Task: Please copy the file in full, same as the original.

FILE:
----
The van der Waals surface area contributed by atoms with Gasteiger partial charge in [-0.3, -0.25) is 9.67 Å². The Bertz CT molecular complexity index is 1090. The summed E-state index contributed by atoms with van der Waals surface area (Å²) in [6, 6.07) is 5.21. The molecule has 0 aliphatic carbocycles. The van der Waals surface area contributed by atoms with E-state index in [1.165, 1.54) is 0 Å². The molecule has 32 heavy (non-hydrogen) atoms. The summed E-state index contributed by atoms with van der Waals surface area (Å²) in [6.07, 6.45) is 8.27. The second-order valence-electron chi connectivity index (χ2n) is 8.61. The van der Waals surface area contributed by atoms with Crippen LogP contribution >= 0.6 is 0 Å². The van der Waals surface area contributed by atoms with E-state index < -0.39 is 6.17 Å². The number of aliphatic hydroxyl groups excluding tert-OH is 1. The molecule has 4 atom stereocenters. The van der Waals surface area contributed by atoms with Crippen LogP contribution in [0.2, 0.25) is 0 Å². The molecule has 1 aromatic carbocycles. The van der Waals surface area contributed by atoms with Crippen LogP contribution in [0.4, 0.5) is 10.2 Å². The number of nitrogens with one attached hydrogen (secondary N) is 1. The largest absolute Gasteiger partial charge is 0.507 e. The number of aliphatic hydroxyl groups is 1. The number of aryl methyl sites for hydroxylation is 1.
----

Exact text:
The van der Waals surface area contributed by atoms with Gasteiger partial charge in [-0.3, -0.25) is 9.67 Å². The Bertz CT molecular complexity index is 1090. The summed E-state index contributed by atoms with van der Waals surface area (Å²) in [6, 6.07) is 5.21. The molecule has 0 aliphatic carbocycles. The van der Waals surface area contributed by atoms with E-state index in [1.165, 1.54) is 0 Å². The molecule has 32 heavy (non-hydrogen) atoms. The summed E-state index contributed by atoms with van der Waals surface area (Å²) in [6.07, 6.45) is 8.27. The second-order valence-electron chi connectivity index (χ2n) is 8.61. The van der Waals surface area contributed by atoms with Crippen LogP contribution >= 0.6 is 0 Å². The van der Waals surface area contributed by atoms with E-state index < -0.39 is 6.17 Å². The number of aliphatic hydroxyl groups excluding tert-OH is 1. The molecule has 4 atom stereocenters. The van der Waals surface area contributed by atoms with Crippen LogP contribution in [0.2, 0.25) is 0 Å². The molecule has 1 aromatic carbocycles. The van der Waals surface area contributed by atoms with Crippen LogP contribution in [0.4, 0.5) is 10.2 Å². The number of nitrogens with one attached hydrogen (secondary N) is 1. The largest absolute Gasteiger partial charge is 0.507 e. The number of aliphatic hydroxyl groups is 1. The number of aryl methyl sites for hydroxylation is 1.